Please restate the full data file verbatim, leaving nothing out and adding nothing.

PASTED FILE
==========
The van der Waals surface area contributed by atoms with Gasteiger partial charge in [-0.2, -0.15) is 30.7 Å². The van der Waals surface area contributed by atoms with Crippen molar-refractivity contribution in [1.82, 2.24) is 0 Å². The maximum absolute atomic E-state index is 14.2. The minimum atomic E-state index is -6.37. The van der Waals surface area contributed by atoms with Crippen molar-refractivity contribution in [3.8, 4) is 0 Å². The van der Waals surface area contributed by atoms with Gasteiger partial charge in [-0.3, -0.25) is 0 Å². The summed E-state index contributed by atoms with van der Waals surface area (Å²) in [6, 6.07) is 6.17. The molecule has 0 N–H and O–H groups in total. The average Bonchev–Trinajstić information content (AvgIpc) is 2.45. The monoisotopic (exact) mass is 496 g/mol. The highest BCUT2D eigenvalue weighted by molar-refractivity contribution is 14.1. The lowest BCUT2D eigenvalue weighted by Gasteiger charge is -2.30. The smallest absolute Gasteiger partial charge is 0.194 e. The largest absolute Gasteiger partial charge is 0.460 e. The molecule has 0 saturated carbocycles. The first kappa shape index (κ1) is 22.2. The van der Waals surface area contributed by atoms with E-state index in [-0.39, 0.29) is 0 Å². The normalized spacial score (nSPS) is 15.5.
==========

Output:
The van der Waals surface area contributed by atoms with Gasteiger partial charge in [-0.2, -0.15) is 30.7 Å². The van der Waals surface area contributed by atoms with Crippen molar-refractivity contribution in [1.82, 2.24) is 0 Å². The maximum absolute atomic E-state index is 14.2. The minimum atomic E-state index is -6.37. The van der Waals surface area contributed by atoms with Crippen molar-refractivity contribution in [3.8, 4) is 0 Å². The van der Waals surface area contributed by atoms with Gasteiger partial charge in [-0.3, -0.25) is 0 Å². The summed E-state index contributed by atoms with van der Waals surface area (Å²) in [6, 6.07) is 6.17. The molecule has 0 N–H and O–H groups in total. The average Bonchev–Trinajstić information content (AvgIpc) is 2.45. The monoisotopic (exact) mass is 496 g/mol. The highest BCUT2D eigenvalue weighted by molar-refractivity contribution is 14.1. The lowest BCUT2D eigenvalue weighted by Gasteiger charge is -2.30. The smallest absolute Gasteiger partial charge is 0.194 e. The largest absolute Gasteiger partial charge is 0.460 e. The molecule has 0 saturated carbocycles. The first kappa shape index (κ1) is 22.2. The van der Waals surface area contributed by atoms with E-state index in [-0.39, 0.29) is 0 Å². The normalized spacial score (nSPS) is 15.5.